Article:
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October 23, 1930 - Image 2

Resource type:
Text
Publication:
The Michigan Daily, 1930-10-23

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PAGE WO ____ * 1711. II nr I c t1 liAIN lUIA 1L Yv'Lr i?'~r'AN -. l .

W!GHT SEES NEEOS"CO
AS NEW t DUjSTRY.
Predicts Increasing PopularityI
of Hunting Will Bring
New Farm Revenue.
TELLS OF CONSERVATION
Shows How Farmers Can Raise'
Game Birds to Add i
to Supply.

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"If small game hunting continues
to increase in popularity, it will be
but a few years before the sports-
men of this nation will number ap-
proximately 10,000,000, and at the
present cost a $204,000,000 industry
will soon be developed," said Prof.
H. M. Wight, of the School of For-
estry and Conservation, yesterd-T.
in his radio address on "Game as a
Farm Crop."
Source of Income.
Just as new varieties of fruit.
vegetables, and pure bred stock
have provided a source of increased
revenue to farmers with foresight,
so will the management of game forA
the pleasure of the big legion of
Sportsmen provide an additiona
revenue for those who demonstrate

OLEY CANE' WILL MAKE DEBUT
AS T ROPHY FOR STU MP S AK E RSIIIL
TOf DISCUSS TAXES,
Members of Timber Industries
to Meet Here for Round
Table Discussion.
SECRETARY WILL SPEAK
Forty timber owners and others
connected with the forest indus-
tries will meet Friday and Satur-
day at the School of Forestry and
Conservation in an informal round-
table discussion of forest taxation,
Dean S.' T. Dana stated yesterday.
4 The group is composed largely of
nen from the upper peninsula.
They will be served a luncheon
Saturday noon at the Union at'
which time Shirley W. Smith, sec-,
1etary and vice president of the
University, will speak. The con-
ventions have been held every year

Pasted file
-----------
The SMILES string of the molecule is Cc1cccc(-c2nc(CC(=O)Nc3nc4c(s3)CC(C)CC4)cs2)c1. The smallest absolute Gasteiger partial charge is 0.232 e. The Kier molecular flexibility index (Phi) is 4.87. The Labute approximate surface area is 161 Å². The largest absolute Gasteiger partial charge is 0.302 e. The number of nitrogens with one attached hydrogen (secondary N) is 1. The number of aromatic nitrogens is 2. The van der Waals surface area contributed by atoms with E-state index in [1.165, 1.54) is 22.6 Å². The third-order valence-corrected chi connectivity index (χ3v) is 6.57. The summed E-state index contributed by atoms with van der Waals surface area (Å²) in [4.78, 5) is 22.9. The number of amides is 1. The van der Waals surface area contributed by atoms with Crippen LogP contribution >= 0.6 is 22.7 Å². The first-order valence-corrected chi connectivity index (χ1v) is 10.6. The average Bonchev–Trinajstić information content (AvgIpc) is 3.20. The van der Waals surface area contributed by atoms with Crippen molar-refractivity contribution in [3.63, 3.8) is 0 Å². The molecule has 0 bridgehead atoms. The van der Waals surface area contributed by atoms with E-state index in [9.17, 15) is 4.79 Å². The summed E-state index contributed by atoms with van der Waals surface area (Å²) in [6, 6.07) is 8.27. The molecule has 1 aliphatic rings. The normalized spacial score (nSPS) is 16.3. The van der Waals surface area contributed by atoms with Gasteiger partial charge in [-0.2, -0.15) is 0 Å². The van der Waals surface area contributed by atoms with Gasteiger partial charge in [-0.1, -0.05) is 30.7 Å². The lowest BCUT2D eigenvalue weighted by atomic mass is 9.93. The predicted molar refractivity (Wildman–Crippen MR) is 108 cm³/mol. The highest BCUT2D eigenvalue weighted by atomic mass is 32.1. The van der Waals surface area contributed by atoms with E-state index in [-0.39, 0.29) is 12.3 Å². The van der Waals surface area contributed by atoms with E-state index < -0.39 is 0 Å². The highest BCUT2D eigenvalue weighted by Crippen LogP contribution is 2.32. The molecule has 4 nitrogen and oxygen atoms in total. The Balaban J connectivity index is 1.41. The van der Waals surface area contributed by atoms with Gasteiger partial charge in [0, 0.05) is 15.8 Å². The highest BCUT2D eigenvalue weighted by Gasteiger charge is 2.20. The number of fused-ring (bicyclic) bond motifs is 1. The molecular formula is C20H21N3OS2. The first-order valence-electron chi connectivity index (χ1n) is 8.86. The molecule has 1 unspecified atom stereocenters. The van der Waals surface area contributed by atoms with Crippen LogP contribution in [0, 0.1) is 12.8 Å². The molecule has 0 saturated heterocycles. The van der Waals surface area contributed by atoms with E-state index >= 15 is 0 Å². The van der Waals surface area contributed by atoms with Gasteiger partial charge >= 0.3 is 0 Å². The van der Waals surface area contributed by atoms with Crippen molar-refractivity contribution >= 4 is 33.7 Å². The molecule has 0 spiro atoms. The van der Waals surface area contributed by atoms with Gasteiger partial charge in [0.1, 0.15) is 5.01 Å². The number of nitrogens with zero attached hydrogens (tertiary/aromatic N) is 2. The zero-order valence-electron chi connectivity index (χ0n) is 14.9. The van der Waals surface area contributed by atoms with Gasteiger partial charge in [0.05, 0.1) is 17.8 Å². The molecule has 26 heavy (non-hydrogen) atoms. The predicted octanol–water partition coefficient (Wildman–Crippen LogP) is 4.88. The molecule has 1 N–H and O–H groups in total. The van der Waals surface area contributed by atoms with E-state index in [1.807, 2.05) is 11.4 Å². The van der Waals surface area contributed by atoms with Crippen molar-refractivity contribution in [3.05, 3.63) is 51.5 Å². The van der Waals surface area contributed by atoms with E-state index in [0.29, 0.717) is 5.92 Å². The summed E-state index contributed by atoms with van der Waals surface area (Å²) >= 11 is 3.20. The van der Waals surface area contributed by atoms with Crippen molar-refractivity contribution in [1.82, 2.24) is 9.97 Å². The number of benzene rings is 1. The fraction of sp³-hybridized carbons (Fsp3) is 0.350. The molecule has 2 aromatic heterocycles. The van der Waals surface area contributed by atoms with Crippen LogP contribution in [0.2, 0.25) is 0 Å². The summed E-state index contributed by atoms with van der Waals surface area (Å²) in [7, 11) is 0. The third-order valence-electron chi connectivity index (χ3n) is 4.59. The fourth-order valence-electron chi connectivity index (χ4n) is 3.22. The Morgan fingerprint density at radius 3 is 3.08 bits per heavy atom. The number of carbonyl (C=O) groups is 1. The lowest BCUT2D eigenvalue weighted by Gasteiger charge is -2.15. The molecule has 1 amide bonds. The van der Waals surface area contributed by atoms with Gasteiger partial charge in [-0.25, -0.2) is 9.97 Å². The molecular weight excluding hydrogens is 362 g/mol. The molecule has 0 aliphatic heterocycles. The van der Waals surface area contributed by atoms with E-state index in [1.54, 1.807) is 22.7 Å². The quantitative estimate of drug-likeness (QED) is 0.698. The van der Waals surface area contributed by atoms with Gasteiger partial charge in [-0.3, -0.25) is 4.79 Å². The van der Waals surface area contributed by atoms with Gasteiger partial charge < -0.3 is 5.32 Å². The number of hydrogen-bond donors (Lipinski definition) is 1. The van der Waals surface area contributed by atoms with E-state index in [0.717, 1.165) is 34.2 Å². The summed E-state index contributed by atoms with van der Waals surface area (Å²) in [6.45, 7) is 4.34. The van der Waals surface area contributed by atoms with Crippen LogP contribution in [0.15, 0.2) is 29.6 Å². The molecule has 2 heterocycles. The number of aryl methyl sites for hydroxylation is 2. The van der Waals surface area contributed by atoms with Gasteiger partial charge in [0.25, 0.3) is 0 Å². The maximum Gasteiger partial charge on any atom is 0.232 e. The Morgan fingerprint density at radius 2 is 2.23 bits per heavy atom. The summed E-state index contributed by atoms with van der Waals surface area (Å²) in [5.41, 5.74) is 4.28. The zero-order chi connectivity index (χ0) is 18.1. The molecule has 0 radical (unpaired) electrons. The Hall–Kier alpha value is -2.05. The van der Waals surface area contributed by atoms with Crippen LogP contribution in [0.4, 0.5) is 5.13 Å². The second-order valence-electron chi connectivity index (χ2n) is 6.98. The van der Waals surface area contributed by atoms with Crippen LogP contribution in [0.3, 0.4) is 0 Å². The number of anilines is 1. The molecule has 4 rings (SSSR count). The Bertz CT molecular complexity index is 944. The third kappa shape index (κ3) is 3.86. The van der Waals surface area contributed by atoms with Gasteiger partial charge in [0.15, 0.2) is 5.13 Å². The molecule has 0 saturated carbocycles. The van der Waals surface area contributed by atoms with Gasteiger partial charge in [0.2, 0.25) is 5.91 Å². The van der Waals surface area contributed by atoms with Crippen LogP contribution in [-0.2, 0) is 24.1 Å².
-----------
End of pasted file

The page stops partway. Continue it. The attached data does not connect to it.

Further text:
since the formation of the forestry
school, Dean Dana added.
"We will consider the possibilityI
of improving present methods by
modifying the present Pearson act
which provides for the taxation of
commercial sorest preserves, or by
determining the value of forest
property under a modification of
the general property tax," he de-
clared.
"The whole thing resolves itself
into whether the situation can be
met best by the so called yield tax
on forest products when cut, or by
getting more accurate valuations
under the present system. Under
the latter system it might be p or
ible to adapt the system used for
valueing mine properties to for-

GUM SALE SLUMP PREDICTED AS
TAR CHEWING BECOMES MANIFEST

Unless the Buildings and Grounds
boys soon complete their job of
patching the roofs of University andj
Mason halls, the sale of chewing
gum in Ann Arbor may fall off
appreciably, it was learned yester-
day.
The situation is like this: The B.
and G. boys are using great quanti-
ties of liquid asphalt for the pur-
pose of repairing the leaky roofs.
The solid asphalt, awaiting its con-
version to liquid, is contained in
large barrels that have been placed
in the corner of the University hall
parking place. There it is easily
accessible to all those who have a
tar-chewing penchent.
Officer Albert Thomas, in charge
of the University hall parking
glace, has noticed a few people
hovering mysteriously around the
tar barrels and then just as mys-
teriously begin chewing. Perhaps it
was chewing gum and again it
'MICHIGAN PAMS'
ACTIVE IN BOSTON